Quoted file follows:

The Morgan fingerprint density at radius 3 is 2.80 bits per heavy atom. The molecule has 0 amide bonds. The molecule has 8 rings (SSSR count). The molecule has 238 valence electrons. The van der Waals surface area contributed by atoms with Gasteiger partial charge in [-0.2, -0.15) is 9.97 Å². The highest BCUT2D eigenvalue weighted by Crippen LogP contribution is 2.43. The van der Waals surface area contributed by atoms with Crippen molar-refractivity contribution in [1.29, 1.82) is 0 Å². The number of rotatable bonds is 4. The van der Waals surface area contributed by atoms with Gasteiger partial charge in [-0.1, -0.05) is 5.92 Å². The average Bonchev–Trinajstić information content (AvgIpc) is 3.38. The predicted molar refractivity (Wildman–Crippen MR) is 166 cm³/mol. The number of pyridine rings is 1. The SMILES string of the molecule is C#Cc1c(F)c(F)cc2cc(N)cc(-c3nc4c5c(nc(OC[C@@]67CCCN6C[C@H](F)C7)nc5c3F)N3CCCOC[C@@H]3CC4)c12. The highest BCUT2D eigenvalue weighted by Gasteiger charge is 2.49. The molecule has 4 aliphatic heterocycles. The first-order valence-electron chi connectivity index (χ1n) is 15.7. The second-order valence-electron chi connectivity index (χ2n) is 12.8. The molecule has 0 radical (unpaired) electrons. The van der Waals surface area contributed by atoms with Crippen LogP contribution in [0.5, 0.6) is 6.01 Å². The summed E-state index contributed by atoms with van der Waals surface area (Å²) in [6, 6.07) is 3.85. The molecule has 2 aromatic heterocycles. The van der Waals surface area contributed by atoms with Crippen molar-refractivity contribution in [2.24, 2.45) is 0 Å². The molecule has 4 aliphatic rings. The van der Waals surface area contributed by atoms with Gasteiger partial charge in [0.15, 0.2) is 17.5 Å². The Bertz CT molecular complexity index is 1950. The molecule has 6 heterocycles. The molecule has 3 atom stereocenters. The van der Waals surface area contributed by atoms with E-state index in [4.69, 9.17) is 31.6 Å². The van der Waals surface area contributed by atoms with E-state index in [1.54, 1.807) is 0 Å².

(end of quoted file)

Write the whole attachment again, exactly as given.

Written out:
The Morgan fingerprint density at radius 3 is 2.80 bits per heavy atom. The molecule has 0 amide bonds. The molecule has 8 rings (SSSR count). The molecule has 238 valence electrons. The van der Waals surface area contributed by atoms with Gasteiger partial charge in [-0.2, -0.15) is 9.97 Å². The highest BCUT2D eigenvalue weighted by Crippen LogP contribution is 2.43. The van der Waals surface area contributed by atoms with Crippen molar-refractivity contribution in [1.29, 1.82) is 0 Å². The number of rotatable bonds is 4. The van der Waals surface area contributed by atoms with Gasteiger partial charge in [-0.1, -0.05) is 5.92 Å². The average Bonchev–Trinajstić information content (AvgIpc) is 3.38. The predicted molar refractivity (Wildman–Crippen MR) is 166 cm³/mol. The number of pyridine rings is 1. The SMILES string of the molecule is C#Cc1c(F)c(F)cc2cc(N)cc(-c3nc4c5c(nc(OC[C@@]67CCCN6C[C@H](F)C7)nc5c3F)N3CCCOC[C@@H]3CC4)c12. The highest BCUT2D eigenvalue weighted by Gasteiger charge is 2.49. The molecule has 4 aliphatic heterocycles. The first-order valence-electron chi connectivity index (χ1n) is 15.7. The second-order valence-electron chi connectivity index (χ2n) is 12.8. The molecule has 0 radical (unpaired) electrons. The van der Waals surface area contributed by atoms with Crippen LogP contribution in [0.5, 0.6) is 6.01 Å². The summed E-state index contributed by atoms with van der Waals surface area (Å²) in [6, 6.07) is 3.85. The molecule has 2 aromatic heterocycles. The van der Waals surface area contributed by atoms with Crippen molar-refractivity contribution in [2.24, 2.45) is 0 Å². The molecule has 4 aliphatic rings. The van der Waals surface area contributed by atoms with Gasteiger partial charge in [0.15, 0.2) is 17.5 Å². The Bertz CT molecular complexity index is 1950. The molecule has 6 heterocycles. The molecule has 3 atom stereocenters. The van der Waals surface area contributed by atoms with E-state index in [4.69, 9.17) is 31.6 Å². The van der Waals surface area contributed by atoms with E-state index in [1.54, 1.807) is 0 Å².